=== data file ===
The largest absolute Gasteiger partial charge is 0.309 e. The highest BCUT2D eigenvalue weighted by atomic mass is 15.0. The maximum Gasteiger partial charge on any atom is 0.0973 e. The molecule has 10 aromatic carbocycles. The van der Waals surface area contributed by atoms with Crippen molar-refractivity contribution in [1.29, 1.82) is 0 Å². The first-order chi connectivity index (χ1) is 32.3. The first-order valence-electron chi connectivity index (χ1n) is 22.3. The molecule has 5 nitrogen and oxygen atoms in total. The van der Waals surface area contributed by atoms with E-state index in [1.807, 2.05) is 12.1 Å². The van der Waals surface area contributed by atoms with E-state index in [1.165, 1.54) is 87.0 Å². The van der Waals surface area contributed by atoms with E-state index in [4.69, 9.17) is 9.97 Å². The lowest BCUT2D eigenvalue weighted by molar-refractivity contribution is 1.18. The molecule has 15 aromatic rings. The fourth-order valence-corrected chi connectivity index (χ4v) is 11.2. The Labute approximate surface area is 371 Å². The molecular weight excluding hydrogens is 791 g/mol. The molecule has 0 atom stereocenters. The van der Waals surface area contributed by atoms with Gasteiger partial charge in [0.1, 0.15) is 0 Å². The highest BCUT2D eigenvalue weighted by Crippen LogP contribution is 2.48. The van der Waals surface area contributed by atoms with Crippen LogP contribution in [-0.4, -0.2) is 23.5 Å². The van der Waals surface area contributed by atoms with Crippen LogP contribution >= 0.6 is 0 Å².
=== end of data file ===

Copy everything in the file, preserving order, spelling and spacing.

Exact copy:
The largest absolute Gasteiger partial charge is 0.309 e. The highest BCUT2D eigenvalue weighted by atomic mass is 15.0. The maximum Gasteiger partial charge on any atom is 0.0973 e. The molecule has 10 aromatic carbocycles. The van der Waals surface area contributed by atoms with Crippen molar-refractivity contribution in [1.29, 1.82) is 0 Å². The first-order chi connectivity index (χ1) is 32.3. The first-order valence-electron chi connectivity index (χ1n) is 22.3. The molecule has 5 nitrogen and oxygen atoms in total. The van der Waals surface area contributed by atoms with E-state index in [1.807, 2.05) is 12.1 Å². The van der Waals surface area contributed by atoms with E-state index in [1.165, 1.54) is 87.0 Å². The van der Waals surface area contributed by atoms with E-state index in [4.69, 9.17) is 9.97 Å². The lowest BCUT2D eigenvalue weighted by molar-refractivity contribution is 1.18. The molecule has 15 aromatic rings. The fourth-order valence-corrected chi connectivity index (χ4v) is 11.2. The Labute approximate surface area is 371 Å². The molecular weight excluding hydrogens is 791 g/mol. The molecule has 0 atom stereocenters. The van der Waals surface area contributed by atoms with Gasteiger partial charge in [0.1, 0.15) is 0 Å². The highest BCUT2D eigenvalue weighted by Crippen LogP contribution is 2.48. The van der Waals surface area contributed by atoms with Crippen LogP contribution in [-0.4, -0.2) is 23.5 Å². The van der Waals surface area contributed by atoms with Crippen LogP contribution >= 0.6 is 0 Å².